How to Avoid Three Common Cat Flap Problems

Pet doors are a great way to allow your furry friends to go in and out as they please. No more constantly running up and down stairs to open and close doors or seeing your forlorn feline sitting patiently by the front door after a long day out. Cat flaps are one of the most common types of pet doors. Cat flaps can come with a few problems, though — your cat may be reluctant to use the door or you might find that other animals start making themselves at home. These issues are easily solved, and we've given you all the details below.

Your cat refuses to use the cat flap

Cats are creatures of habit and can take a while to adjust to new routines. If your cat has been used to calling you to open the door for them, they might be reluctant to use a cat flap at first. You should make sure that there's no practical reason why they can't use the flap. For example, make sure it is not too small or doesn't have rough edges that hurt your cat.

Once you're sure that the cat flap is fully functional, you can start training your cat. Try sitting outside and coaxing your kitty out with treats. They'll learn to associate using the cap flap with getting a reward. If your cat calls for the door to be opened, try leaving them alone. Most cats will give up and use the cat flap once they're realize you're not giving in, but it might be a battle of wills.

Other animals come into your home

If you live in a neighbourhood where there are lots of cats allowed to roam free, you might find a few unexpected visitors coming in through the cat flap. A microchip controlled pet door is a great solution to this problem and works with individual or multiple cats. These doors work with your cat's existing microchip, so there's no need for them to wear a collar, which can present a risk of injury or simply irritate your cat. The door will let any cat exit your house but will only let your cat come back in. This is a great way to make shy cats feel safer, and it ensures you won't have a problem with other cats stealing food or damaging furniture around your house.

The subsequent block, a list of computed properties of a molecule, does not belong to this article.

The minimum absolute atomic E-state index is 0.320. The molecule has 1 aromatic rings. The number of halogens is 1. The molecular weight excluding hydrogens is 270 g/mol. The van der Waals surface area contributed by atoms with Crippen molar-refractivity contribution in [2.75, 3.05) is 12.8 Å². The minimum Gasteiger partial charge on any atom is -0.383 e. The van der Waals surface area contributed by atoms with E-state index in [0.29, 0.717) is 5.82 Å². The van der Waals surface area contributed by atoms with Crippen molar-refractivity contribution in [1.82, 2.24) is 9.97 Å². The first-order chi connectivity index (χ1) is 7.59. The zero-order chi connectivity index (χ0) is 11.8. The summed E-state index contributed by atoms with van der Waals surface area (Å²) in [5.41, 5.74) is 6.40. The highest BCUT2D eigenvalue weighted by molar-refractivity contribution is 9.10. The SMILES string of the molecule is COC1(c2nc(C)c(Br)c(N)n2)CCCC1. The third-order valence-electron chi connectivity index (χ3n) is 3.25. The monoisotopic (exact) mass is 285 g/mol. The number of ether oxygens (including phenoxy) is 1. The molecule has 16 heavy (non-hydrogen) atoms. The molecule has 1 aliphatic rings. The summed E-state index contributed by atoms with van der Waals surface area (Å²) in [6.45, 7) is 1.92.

Your cat goes out when it shouldn't

If you keep your cat in at night, then a cat flap might not seem like a viable option. Many models of cat flap are fitted with a timer function to limit your cat's access. This can be set for each individually micro-chipped cat, so you could let one cat out at night while keeping the other in. This option can also be handy if you live near a busy road — you could set it to keep your cat in until rush hour is over.

About Me

Hinged, Sliding, Antique, Modern, Wood, Glass and Other Doors

Doors come in such an exciting range of styles and materials. If you need to save space inside, you can use a sliding or pocket door instead of a swinging hinged door. If you want to allow light through the door, you can opt for glass, or you can stick with wood. Whether you like contemporary styles or traditional looks, you can easily mirror that preference with the right door. Hi! My name is Anna, and I have always been intrigued by doors. As a photographer, an amateur home designer and a DIY lover, I tend to see details about doors that others often overlook. This blog is dedicated to door details, and whether you need help choosing a door, repairing one or replacing one, this blog is a great place to start your research. Thank you for reading.

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